Pensions to Play Role in EU Capital Markets Union
The European Fund and Asset Management Association said a single market for personal pensions across the European Union will also play an important role in broadening capital markets the region.
Peter De Proft, director general of EFAMA, said in a statement: “Our proposal is to create a new type of pension product that could be offered to EU citizens in addition to the pension products currently available at national level”.
EFAMA, which represents about €17 trillion in assets, welcomed the European Union Commission’s consultation paper today on a capital markets union across all 28 member states. The project has been launched as the EU’s stock markets, equity markets and venture capital markets are less developed than comparable economies.
“US public stock markets are almost double in size (stock market capitalisation is 138% of GDP in the US vs. 64.5% in the EU in 2013),” said the paper. “Relative to the size of the economy, stock market capitalisation in China exceeds that of the EU.”
The U.S. private placement market and the U.S. corporate debt securities markets are also almost three times bigger than in the EU according to the paper. In the U.S. banks provide only 20% of business finance compared to 70% in Europe.
The Investment Association, which represents UK fund managers, said the EU should follow the logic of the Ucits legislation which allows funds to be sold to any investor in the region under a harmonised regulatory regime.
Richard Metcalfe, Director of Regulatory Affairs at The Investment Association, said in a statement: “That may require imagination, exploring how digital options could improve product availability and support investor decision-making. It certainly needs a consistent approach to investor protection, which does not currently operate to the same high standard for all investment products.”
Short-term measures being reviewed by the Commission include the implementation of the European Long-term Investment Funds regulation for infrastructure financing, securitisation, standardised credit information on SMEs, private placements and reviewing the Prospectus Directive.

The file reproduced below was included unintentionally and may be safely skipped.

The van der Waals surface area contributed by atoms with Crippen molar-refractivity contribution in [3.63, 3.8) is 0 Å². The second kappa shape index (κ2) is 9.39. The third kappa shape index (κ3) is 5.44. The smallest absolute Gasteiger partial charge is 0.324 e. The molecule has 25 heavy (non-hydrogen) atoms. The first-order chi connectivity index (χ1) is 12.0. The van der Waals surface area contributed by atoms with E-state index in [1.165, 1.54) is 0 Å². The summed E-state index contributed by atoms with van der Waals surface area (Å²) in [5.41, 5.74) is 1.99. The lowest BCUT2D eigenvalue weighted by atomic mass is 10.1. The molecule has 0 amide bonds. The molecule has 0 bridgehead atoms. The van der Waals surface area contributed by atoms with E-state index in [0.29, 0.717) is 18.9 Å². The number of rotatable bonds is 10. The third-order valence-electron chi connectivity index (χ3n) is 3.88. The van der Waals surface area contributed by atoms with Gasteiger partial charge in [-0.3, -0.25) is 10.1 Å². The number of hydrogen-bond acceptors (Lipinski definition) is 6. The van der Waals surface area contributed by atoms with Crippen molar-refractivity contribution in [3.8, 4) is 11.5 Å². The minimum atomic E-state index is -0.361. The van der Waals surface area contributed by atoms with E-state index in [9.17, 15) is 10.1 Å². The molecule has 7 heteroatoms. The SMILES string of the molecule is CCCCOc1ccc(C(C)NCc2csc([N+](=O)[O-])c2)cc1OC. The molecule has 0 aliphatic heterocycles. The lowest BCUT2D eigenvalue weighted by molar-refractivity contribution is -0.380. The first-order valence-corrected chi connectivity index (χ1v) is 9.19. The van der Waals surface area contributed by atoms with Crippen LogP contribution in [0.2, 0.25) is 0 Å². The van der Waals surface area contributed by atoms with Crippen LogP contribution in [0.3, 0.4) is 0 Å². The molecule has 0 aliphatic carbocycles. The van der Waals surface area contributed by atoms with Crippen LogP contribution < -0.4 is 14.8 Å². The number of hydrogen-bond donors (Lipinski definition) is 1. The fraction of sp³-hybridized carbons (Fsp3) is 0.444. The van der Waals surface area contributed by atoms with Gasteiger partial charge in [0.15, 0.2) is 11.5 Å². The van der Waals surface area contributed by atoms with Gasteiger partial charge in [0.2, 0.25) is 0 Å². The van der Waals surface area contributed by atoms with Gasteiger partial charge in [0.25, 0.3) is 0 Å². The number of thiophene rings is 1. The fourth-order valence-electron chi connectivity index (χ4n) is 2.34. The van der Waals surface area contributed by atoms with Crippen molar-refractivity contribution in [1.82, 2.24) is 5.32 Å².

Metcalfe said: “The Investment Association intends to put forward proposals regarding the efficiency of the prospectus process as well as the role, and form, of private placements and securitisation. These will be important in ensuring that systemically benign finance can complement existing funding channels.”
In the medium to long-term, the paper is looking at how to reduce the costs of setting up and marketing investment funds across the EU; whether targeted measures in the areas of company insolvency, securities laws and taxation could materially contribute to CMU; the treatment of covered bonds and how to further develop venture capital and private equity financing.
The paper said: “If European venture capital markets were as developed as those in the US, an additional €90bn of funds would have been available to finance companies between 2008 and 2013; and more than 4,000 additional venture capital-backed deals could have been struck.”
Dörte Höppner, chief executive at European Private Equity and Venture Capital Association, said in a blog that the EVCA strongly welcomed the capital markets initiative.
She said that between 2007 and 2013, European private equity and venture capital invested €307bn in 25,000 companies who employ more than 8 million people, but the EU needs to free up the enormous pool of capital with institutional investors by enabling it to flow across borders.
Höppner noted some financial legislation that is preventing institutions from investing. “It is essential that Solvency II for insurers, the IORPD proposal for pension funds and CRD IV for banks, make a proper assessment of the capital requirements for investing in private equity and venture capital, based on independent academic research with a rigorous evidence-base,” she added.
The EU also needs to remove barriers that discourage EU fund managers from raising funds in other member states. “It’s therefore legitimate to ask whether AIFMD, for example, due for review in 2017, got the balance right when imposing new requirements that were designed to protect institutional investors but which inevitably lead to higher costs and lower returns,” said Höppner.
The BBA, the rade association for the UK banking, said the initiative is extremely important for the EU’s attempts to kick-start growth in Europe. However it also warned that the introduction of a financial transactions tax would work against these aims.
Sally Scutt, deputy chief executive of the BBA, said in a statement: “Introducing a financial transactions tax or restricting banks’ ability to conduct market making activities for their clients through further structural reform could undermine attempts to inject greater liquidity into capital markets.”
EFAMA said: “One possible hurdle for the CMU is the proposed FTT, which has the potential to cause distortions, thus endangering the EU single market and jeopardising long-term savings, growth and investment.”
The EU Commission is asking for feedback from the European Parliament and the Council, other EU institutions, national parliaments, businesses and the financial sector by 13 May 2015. The Commission will then adopt an action plan this summer setting out its roadmap and timeline for putting in place the building blocks of a capital markets union by 2019.
Featured image via iStock
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